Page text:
A man serving a six-year sentence for a stabbing outside a West Bay Road nightclub had his sentenced reduced in the Court of Appeal on Monday.
Carlo Malik Webster Jr.’s attorney Johnathon Hughes appealed the sentence on the grounds that the judge mischaracterised the wounding, did not balance the mitigating and aggravating circumstances properly, and failed to give Webster full credit for his guilty plea.
The stabbing occurred outside the Jungle nightclub in March 2017, when an argument broke out between Webster and his friends and another of group of men. CCTV video of the incident showed Webster pulling a knife from his pocket, stabbing a man once and then returning it to his pocket.
The victim suffered a 5×2-centimetre stab wound to his lower abdomen.
Webster was sentenced to seven-and-a-half years for the charge of wounding with intent to cause grievous bodily harm.
Hughes argued that Justice Roger Chapple incorrectly characterised the wounding as “life-threatening” because the medical report termed it as a “serious injury”. Hughes also argued that not enough weight was taken into the Webster’s circumstances at the time of the of stabbing.
“Webster’s father was murdered, his mother was suffering from mental illnesses and drug addiction, so he was placed into the Bonaventure Boys Home at a young age,” said Hughes. “When he turned 17, he was no longer eligible to stay at the boys home, so he was taken out, and he landed hard.”
The appeal judges heard that with “no guidance” and “no one to turn to”, Webster was left to his devices. Webster’s criminal record shows some 15 convictions for offences ranging from assaulting police, arson, burglary and handling stolen goods. However, at the time of the stabbing, he was 21 and had gone several years without committing any criminal offences. Hughes said this was a clear indication of Webster’s desire to change his life.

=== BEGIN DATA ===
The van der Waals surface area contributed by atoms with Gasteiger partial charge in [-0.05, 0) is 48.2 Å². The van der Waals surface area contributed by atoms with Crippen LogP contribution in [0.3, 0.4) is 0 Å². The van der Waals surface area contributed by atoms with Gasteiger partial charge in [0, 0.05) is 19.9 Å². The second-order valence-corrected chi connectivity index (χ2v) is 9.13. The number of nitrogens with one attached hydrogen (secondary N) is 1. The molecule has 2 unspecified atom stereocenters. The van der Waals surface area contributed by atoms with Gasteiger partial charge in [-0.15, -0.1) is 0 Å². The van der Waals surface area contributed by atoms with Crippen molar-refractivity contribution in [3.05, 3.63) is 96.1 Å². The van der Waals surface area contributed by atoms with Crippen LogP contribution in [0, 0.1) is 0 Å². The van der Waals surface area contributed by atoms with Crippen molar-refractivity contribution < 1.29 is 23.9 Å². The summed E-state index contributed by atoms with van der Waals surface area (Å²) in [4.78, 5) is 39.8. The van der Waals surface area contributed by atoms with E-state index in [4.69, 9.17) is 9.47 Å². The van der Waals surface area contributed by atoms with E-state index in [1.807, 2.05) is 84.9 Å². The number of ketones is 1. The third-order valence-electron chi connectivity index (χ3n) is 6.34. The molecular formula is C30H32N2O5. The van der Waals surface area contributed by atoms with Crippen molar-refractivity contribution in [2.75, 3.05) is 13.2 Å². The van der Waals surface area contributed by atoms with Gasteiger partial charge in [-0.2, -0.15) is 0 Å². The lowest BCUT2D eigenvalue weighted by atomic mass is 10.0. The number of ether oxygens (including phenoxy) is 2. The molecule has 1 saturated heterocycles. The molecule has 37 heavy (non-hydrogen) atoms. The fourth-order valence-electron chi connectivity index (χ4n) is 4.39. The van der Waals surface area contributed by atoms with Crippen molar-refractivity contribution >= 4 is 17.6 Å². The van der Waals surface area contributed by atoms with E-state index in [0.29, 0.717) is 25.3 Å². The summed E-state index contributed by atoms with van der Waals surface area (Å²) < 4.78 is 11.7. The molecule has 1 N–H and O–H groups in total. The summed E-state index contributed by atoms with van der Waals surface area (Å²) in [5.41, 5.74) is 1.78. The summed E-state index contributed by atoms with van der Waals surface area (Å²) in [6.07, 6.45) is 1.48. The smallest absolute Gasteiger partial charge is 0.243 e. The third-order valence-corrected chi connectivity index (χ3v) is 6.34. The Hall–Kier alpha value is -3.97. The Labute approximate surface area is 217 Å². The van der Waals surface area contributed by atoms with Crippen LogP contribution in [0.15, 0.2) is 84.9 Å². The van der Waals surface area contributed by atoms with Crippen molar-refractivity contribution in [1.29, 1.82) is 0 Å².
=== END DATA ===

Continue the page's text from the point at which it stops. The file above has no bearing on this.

On the third grounds of appeal, Hughes argued that Justice Chapple should have given Webster a full one-third reduction from the prison sentence to reflect an early guilty plea, instead of a 20% discount.
Webster did not enter a guilty plea on his first occasion. Hughes said this was no fault of his client, instead it was to allow for discussions between the defence and the prosecution to conclude over a charge of robbery, which was ultimately left on file. Hughes says by only granting a 20% discount, Justice Chapple passed a sentence which was 12 months longer than it should have been.
Crown prosecutor Kenneth Ferguson conceded to this point and offered no objections.
The appeal judges declined to grant leave to appeal on the first two grounds saying, “Even though the report did not characterise the injury as life-threatening, Justice Chapple was well within his rights of discretion to treat it as such, and he applied proper balance when weighing the mitigating and aggravating circumstances.”
It was on the third grounds of appeal the judges agreed with Hughes. They found that in light of the ongoing discussions between the prosecution and the defence, Webster did enter a guilty plea at an early stage. They overturned the sentence of six years and imposed a five-year sentence.